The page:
Italian oil company Eni expects to produce more oil and gas this year as new projects come onstream, it said on Wednesday, after higher output helped it soften the blow of lower crude prices in its first-quarter results.
The benchmark Brent crude oil price averaged $55 a barrel in the quarter, down by almost half from a year ago.
Adjusted net profit in the three months fell 46 percent to 648 million euros ($722 million) but the result easily topped what the company said was the analysts’ consensus forecast of 460 million euros.
Besides the higher production volumes, the impact of lower oil prices were also partly offset by investment income, improved long-term gas supply contracts and better refining margins,
BP and Total also reported better than expected results on Tuesday due to steep increases in profits from refining cheaper oil.
State-controlled Eni, the biggest foreign oil producer in Africa, is also looking to reshape its business and focus increasingly on exploration and production rather than the downstream refining and marketing operations.
The company is seeking to sell 8 billion euros worth of assets by 2019 to help boost its cash flow, including reducing stakes in prize exploration acreage like Mozambique and the Congo.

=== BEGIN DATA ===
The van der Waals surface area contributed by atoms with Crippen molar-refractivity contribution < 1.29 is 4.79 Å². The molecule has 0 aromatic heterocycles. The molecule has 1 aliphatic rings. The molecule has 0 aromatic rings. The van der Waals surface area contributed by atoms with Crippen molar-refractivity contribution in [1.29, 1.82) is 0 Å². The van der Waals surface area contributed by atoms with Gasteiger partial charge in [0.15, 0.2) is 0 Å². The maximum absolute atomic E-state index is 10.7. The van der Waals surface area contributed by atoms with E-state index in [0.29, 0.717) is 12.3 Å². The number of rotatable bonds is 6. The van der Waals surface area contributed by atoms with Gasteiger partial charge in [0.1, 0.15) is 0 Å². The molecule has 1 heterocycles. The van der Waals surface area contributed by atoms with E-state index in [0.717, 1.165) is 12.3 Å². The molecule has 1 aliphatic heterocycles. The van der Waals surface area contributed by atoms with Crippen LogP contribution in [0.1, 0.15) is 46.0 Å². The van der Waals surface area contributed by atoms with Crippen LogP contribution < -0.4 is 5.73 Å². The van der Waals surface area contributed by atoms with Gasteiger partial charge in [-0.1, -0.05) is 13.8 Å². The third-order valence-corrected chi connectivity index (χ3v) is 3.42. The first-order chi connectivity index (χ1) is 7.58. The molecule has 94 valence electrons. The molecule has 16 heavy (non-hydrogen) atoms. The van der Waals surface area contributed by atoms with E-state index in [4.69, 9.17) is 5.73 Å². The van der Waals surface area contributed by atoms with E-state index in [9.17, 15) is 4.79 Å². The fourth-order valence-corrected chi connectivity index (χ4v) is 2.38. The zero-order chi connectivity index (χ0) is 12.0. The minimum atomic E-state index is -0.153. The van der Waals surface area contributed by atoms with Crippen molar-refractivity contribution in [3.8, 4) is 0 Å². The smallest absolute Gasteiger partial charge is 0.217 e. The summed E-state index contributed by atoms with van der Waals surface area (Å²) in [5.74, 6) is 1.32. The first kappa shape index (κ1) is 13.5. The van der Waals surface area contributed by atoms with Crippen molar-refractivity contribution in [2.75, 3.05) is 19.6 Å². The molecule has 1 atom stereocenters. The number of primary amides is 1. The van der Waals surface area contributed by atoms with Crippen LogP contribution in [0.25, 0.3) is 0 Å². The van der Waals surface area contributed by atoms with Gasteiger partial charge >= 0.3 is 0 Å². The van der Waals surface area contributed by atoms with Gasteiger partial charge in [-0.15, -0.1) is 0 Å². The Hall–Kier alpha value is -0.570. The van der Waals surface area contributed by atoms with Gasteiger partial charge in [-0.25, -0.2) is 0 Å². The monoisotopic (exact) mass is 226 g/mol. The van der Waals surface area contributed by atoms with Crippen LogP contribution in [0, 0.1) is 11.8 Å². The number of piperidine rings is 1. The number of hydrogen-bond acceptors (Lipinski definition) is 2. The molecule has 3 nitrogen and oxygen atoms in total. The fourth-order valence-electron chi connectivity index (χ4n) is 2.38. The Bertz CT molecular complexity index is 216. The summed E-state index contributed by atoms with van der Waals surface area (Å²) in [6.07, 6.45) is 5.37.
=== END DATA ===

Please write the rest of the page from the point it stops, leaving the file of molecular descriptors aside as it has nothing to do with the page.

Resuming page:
“There are discussions under way on exploration assets and we are confident one of them could be sold this year,” Chief Financial Officer Massimo Mondazzi said.
In step with other rivals Exxon Mobil Corp., Royal Dutch Shell and BP, Eni has also committed to cutting its costs and will reduce investments by 17 percent by 2018 to help boost cash.
In the first three months of the year Eni’s production increased by 7.2 percent to 1.7 million barrels of oil equivalent (boe) per day and the outlook is for output to be higher this year than in 2014.
“There were higher volumes in Africa where, with falling crude prices, the company was able to recoup bigger volumes from its production-sharing agreements,” a London-based analyst said.
Output this year will be boosted by new field start-ups and a ramp-up of production in new projects in Angola, Congo, Egypt, Venezuela and the United States. The company also expects higher volumes in conflict-torn Libya.
“We are still producing an average of around 300,000 barrels per day in Libya,” said chief upstream officer Antonio Vella in a conference call.
Eni, which used to produce around 280,000 boe per day of oil and gas in Libya before the downfall of Muammar Gaddafi, has been able to keep its plants running since much of the gas it produces is used for domestic power generation.
Eni’s shares closed down 1.5 percent while the Stoxx Europe 600 oil and gas sector index was down 1.8 percent.